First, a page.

Climate change has predominantly been studied in the context of larger, long-lived species with low reproductive rates. However, researchers from the German Primate Center – Leibniz Institute for Primate Research, in collaboration with colleagues from the University of Zurich, have turned their attention to the often overlooked smaller species with high reproductive rates, focusing on the mouse lemurs of Madagascar. These tiny creatures, known for their ability to adapt to changing environmental conditions, could provide critical insights into the impact of climate change on biodiversity in the tropics.
Mouse lemurs thrive in the forests of Madagascar, where they depend on the five-month rainy season to produce offspring and build up a fat reserve to endure the cool dry season when food becomes scarce. But with the rainy season growing drier and the dry season warmer due to climate change, can mouse lemurs continue to adapt and survive? The researchers’ long-term data analysis suggests that climate change is causing significant destabilization in mouse lemur populations, putting them at an increased risk of extinction.
Claudia Fichtel and Peter Kappeler from the German Primate Center have been studying lemurs in Madagascar for many years, compiling an invaluable data set that spans 26 years, from 1994 to 2020. Their work has centered on the demographic structure of a mouse lemur population at the DPZ research station in Madagascar. During the same period, climate data revealed a trend of increasingly drier rainy seasons and warmer dry seasons in the region.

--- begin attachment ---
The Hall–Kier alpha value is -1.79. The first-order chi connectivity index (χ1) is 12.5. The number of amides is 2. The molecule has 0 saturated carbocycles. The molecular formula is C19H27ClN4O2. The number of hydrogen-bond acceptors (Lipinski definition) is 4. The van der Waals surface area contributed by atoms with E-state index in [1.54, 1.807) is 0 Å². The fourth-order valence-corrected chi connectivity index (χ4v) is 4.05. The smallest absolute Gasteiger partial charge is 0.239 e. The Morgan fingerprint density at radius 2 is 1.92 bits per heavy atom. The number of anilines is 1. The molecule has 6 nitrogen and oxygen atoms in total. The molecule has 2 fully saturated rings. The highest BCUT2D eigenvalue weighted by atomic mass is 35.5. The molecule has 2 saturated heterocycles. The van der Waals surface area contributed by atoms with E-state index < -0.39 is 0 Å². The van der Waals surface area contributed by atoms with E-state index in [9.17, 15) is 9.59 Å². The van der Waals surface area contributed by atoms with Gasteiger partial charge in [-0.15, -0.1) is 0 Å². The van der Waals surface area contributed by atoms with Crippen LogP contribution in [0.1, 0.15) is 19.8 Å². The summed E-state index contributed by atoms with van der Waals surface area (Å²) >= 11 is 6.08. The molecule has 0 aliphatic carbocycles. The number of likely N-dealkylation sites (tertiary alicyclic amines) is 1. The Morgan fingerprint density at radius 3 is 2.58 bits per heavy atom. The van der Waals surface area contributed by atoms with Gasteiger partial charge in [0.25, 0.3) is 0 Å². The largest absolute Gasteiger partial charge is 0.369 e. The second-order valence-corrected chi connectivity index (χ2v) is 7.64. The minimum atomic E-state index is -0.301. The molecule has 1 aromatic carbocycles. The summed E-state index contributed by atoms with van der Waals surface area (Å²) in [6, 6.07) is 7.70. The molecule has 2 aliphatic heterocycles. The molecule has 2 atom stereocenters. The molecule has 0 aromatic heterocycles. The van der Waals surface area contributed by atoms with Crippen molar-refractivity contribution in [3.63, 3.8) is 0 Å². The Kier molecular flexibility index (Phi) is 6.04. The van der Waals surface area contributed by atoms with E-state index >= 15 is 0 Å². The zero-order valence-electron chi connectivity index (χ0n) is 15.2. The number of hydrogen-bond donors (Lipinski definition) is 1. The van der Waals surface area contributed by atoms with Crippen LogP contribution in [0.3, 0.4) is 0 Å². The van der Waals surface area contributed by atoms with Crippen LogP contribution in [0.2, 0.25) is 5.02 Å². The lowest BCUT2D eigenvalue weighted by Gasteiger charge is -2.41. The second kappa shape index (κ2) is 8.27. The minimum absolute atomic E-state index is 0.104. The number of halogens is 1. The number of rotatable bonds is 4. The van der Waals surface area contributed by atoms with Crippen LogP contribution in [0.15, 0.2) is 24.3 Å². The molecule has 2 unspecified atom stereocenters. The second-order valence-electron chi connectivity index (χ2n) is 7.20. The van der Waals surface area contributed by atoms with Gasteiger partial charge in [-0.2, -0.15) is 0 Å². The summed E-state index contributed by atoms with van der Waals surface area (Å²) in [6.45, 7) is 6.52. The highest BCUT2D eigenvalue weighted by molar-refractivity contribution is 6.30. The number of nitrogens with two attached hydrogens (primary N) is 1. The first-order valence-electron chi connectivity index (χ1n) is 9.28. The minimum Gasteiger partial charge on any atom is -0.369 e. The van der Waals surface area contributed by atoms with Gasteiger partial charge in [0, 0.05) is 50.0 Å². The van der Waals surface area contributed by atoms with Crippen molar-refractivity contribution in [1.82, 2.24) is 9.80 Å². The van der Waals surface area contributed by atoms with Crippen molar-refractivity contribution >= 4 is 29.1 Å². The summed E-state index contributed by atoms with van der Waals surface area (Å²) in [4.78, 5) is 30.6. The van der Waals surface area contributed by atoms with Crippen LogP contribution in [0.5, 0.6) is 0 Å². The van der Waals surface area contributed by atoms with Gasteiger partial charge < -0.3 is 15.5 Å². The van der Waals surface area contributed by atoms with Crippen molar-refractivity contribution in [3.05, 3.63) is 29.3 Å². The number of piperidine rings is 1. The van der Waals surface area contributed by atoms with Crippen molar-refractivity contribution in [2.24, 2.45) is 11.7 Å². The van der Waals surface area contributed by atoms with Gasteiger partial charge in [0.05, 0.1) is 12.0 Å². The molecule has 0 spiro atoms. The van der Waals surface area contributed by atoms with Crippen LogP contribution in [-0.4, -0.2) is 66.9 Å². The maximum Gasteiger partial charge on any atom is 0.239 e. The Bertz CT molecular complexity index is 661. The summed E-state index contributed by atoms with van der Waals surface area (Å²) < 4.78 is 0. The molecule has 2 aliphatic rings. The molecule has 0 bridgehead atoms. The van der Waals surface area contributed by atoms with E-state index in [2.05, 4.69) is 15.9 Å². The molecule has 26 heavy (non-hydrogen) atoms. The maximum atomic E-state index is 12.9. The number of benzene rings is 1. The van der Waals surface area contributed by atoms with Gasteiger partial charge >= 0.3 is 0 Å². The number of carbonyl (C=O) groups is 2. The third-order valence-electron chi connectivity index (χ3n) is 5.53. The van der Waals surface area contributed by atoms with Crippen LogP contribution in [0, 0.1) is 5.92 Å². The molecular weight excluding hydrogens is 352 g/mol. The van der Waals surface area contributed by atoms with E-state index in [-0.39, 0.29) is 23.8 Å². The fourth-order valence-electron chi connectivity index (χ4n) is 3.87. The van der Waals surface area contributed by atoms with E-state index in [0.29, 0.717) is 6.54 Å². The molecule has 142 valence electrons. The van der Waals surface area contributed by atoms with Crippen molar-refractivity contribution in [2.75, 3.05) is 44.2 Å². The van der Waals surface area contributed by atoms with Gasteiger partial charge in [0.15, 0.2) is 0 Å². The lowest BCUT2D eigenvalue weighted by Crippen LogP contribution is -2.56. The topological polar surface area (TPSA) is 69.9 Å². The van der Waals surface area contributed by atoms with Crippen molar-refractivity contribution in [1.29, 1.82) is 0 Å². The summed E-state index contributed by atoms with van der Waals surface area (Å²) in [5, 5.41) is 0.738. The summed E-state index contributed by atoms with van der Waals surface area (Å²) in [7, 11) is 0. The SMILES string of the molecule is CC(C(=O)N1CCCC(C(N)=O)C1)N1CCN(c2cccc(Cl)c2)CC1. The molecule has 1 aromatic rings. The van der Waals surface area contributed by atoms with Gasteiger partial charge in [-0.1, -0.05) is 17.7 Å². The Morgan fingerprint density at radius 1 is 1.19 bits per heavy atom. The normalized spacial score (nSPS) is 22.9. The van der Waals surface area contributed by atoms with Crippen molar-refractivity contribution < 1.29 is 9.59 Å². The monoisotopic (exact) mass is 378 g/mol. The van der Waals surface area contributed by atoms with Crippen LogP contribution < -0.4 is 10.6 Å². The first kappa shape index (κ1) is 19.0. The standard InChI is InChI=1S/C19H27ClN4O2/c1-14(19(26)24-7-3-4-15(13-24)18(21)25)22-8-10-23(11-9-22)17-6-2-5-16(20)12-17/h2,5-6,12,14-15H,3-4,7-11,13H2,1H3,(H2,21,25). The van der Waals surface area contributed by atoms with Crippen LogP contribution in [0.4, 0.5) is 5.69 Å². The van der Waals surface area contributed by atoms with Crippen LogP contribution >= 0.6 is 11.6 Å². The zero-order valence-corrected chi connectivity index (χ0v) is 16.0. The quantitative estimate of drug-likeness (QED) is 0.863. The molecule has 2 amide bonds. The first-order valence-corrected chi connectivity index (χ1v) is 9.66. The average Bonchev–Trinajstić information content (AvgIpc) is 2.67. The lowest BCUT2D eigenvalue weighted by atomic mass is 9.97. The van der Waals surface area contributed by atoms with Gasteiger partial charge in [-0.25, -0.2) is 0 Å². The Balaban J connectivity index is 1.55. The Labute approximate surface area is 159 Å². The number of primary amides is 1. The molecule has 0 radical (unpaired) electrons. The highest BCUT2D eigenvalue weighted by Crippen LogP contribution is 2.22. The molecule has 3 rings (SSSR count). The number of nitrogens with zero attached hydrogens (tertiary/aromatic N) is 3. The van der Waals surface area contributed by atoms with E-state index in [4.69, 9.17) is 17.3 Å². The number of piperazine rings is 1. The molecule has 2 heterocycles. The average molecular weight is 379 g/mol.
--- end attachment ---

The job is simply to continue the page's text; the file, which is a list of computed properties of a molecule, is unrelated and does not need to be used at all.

In collaboration with their University of Zurich colleagues, Fichtel and Kappeler analyzed the data and discovered an alarming correlation between climate change and the stability of the mouse lemur population. They observed a rise in mortality rates alongside increasing reproductive rates in the lemurs.
“These opposing trends have prevented a collapse of the mouse lemur population, but have nevertheless led to a destabilization of the population, as the already fast life cycle of the animals has been further accelerated,” explained Fichtel.
Mouse lemurs have been living on Madagascar for millions of years. The exact time of their arrival on the island is challenging to pinpoint, but fossil and genetic evidence suggests that lemurs have inhabited Madagascar for at least 50 million years. The ancestors of modern lemurs likely reached Madagascar by rafting on vegetation mats from mainland Africa, after which they diversified into the many different lemur species we see today, including mouse lemurs.
This fluctuation in population size, driven by climate change, poses a significant threat to the survival of mouse lemurs and could ultimately result in the extinction of the species. Peter Kappeler notes that “even an animal species that is supposedly able to adapt easily to changing environmental conditions thanks to a high reproductive rate is threatened in its survival by climate changes.” This is particularly concerning, as lemurs are endemic to Madagascar and are considered the world’s most endangered mammals.
Claudia Fichtel emphasizes the importance of incorporating demographic stability data when assessing the extinction risk of a species, although she acknowledges that such long-term observations are not yet available for many animal species. The researchers’ findings serve as a stark warning of the potential biodiversity losses in the tropics due to climate change, even among species previously believed to be adaptable to environmental shifts.
The study is published in the journal Proceedings of the National Academy of Sciences.
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